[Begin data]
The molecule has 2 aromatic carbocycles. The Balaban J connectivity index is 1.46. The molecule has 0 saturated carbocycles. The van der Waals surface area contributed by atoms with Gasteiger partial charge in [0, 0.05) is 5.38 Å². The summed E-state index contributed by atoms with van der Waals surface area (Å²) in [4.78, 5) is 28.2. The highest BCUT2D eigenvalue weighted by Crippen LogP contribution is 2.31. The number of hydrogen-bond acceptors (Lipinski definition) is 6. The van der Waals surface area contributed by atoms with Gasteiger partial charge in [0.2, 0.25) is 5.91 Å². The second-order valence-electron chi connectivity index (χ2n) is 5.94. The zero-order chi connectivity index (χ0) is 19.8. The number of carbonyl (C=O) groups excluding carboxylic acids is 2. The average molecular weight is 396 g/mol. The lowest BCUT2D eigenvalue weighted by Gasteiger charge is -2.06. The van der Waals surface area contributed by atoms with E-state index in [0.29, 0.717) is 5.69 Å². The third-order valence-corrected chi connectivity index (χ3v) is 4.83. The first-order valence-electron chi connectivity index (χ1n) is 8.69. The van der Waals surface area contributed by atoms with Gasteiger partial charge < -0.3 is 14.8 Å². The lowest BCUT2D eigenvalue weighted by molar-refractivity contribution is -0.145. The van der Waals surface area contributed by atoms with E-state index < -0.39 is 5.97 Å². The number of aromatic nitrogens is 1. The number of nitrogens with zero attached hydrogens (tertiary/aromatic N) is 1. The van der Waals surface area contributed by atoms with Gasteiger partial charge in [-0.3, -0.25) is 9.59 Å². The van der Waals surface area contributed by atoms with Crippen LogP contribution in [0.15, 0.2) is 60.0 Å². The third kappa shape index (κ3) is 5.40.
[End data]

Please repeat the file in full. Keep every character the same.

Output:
The molecule has 2 aromatic carbocycles. The Balaban J connectivity index is 1.46. The molecule has 0 saturated carbocycles. The van der Waals surface area contributed by atoms with Gasteiger partial charge in [0, 0.05) is 5.38 Å². The summed E-state index contributed by atoms with van der Waals surface area (Å²) in [4.78, 5) is 28.2. The highest BCUT2D eigenvalue weighted by Crippen LogP contribution is 2.31. The number of hydrogen-bond acceptors (Lipinski definition) is 6. The van der Waals surface area contributed by atoms with Gasteiger partial charge in [0.2, 0.25) is 5.91 Å². The second-order valence-electron chi connectivity index (χ2n) is 5.94. The zero-order chi connectivity index (χ0) is 19.8. The number of carbonyl (C=O) groups excluding carboxylic acids is 2. The average molecular weight is 396 g/mol. The lowest BCUT2D eigenvalue weighted by Gasteiger charge is -2.06. The van der Waals surface area contributed by atoms with E-state index in [0.29, 0.717) is 5.69 Å². The third-order valence-corrected chi connectivity index (χ3v) is 4.83. The first-order valence-electron chi connectivity index (χ1n) is 8.69. The van der Waals surface area contributed by atoms with Gasteiger partial charge < -0.3 is 14.8 Å². The lowest BCUT2D eigenvalue weighted by molar-refractivity contribution is -0.145. The van der Waals surface area contributed by atoms with E-state index < -0.39 is 5.97 Å². The number of aromatic nitrogens is 1. The number of nitrogens with zero attached hydrogens (tertiary/aromatic N) is 1. The van der Waals surface area contributed by atoms with Gasteiger partial charge in [-0.3, -0.25) is 9.59 Å². The van der Waals surface area contributed by atoms with Crippen LogP contribution in [0.15, 0.2) is 60.0 Å². The third kappa shape index (κ3) is 5.40.